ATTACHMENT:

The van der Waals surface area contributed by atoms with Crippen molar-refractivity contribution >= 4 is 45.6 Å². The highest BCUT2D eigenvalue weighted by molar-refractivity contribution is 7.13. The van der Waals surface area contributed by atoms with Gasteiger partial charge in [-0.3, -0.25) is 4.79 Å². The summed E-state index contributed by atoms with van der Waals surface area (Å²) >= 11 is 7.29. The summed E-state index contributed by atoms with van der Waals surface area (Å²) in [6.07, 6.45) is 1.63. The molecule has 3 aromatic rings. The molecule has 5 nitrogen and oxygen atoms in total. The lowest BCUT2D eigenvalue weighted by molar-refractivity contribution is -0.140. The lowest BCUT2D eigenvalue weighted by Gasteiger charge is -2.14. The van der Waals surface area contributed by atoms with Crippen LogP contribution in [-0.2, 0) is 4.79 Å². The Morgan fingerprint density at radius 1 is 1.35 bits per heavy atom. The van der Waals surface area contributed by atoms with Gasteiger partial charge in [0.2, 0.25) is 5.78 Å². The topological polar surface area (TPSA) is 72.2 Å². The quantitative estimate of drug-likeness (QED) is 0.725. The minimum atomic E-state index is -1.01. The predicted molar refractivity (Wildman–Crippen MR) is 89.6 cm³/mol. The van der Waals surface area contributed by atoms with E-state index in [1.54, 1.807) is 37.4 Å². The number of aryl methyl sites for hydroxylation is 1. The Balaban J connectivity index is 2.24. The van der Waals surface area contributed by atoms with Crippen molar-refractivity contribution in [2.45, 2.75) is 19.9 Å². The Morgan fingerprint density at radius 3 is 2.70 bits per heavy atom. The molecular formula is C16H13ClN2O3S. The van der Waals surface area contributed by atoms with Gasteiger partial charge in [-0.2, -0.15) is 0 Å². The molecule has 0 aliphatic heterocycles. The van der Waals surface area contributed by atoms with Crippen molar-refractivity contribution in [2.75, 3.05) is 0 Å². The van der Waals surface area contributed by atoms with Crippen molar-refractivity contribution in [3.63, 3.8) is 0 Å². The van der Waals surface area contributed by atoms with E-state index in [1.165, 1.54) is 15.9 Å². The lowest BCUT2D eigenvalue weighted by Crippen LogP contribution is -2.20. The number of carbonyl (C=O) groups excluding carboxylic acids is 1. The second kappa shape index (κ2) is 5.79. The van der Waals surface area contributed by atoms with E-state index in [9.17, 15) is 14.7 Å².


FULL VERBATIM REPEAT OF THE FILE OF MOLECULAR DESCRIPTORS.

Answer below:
The van der Waals surface area contributed by atoms with Crippen molar-refractivity contribution >= 4 is 45.6 Å². The highest BCUT2D eigenvalue weighted by molar-refractivity contribution is 7.13. The van der Waals surface area contributed by atoms with Gasteiger partial charge in [-0.3, -0.25) is 4.79 Å². The summed E-state index contributed by atoms with van der Waals surface area (Å²) >= 11 is 7.29. The summed E-state index contributed by atoms with van der Waals surface area (Å²) in [6.07, 6.45) is 1.63. The molecule has 3 aromatic rings. The molecule has 5 nitrogen and oxygen atoms in total. The lowest BCUT2D eigenvalue weighted by molar-refractivity contribution is -0.140. The lowest BCUT2D eigenvalue weighted by Gasteiger charge is -2.14. The van der Waals surface area contributed by atoms with Crippen LogP contribution in [-0.2, 0) is 4.79 Å². The Morgan fingerprint density at radius 1 is 1.35 bits per heavy atom. The van der Waals surface area contributed by atoms with Gasteiger partial charge in [0.2, 0.25) is 5.78 Å². The topological polar surface area (TPSA) is 72.2 Å². The quantitative estimate of drug-likeness (QED) is 0.725. The minimum atomic E-state index is -1.01. The predicted molar refractivity (Wildman–Crippen MR) is 89.6 cm³/mol. The van der Waals surface area contributed by atoms with E-state index in [1.54, 1.807) is 37.4 Å². The number of aryl methyl sites for hydroxylation is 1. The Balaban J connectivity index is 2.24. The van der Waals surface area contributed by atoms with Crippen molar-refractivity contribution in [2.45, 2.75) is 19.9 Å². The Morgan fingerprint density at radius 3 is 2.70 bits per heavy atom. The molecular formula is C16H13ClN2O3S. The van der Waals surface area contributed by atoms with Gasteiger partial charge in [-0.2, -0.15) is 0 Å². The molecule has 0 aliphatic heterocycles. The van der Waals surface area contributed by atoms with Crippen molar-refractivity contribution in [2.75, 3.05) is 0 Å². The van der Waals surface area contributed by atoms with Crippen molar-refractivity contribution in [3.63, 3.8) is 0 Å². The van der Waals surface area contributed by atoms with E-state index in [1.165, 1.54) is 15.9 Å². The lowest BCUT2D eigenvalue weighted by Crippen LogP contribution is -2.20. The number of carbonyl (C=O) groups excluding carboxylic acids is 1. The second kappa shape index (κ2) is 5.79. The van der Waals surface area contributed by atoms with E-state index in [9.17, 15) is 14.7 Å².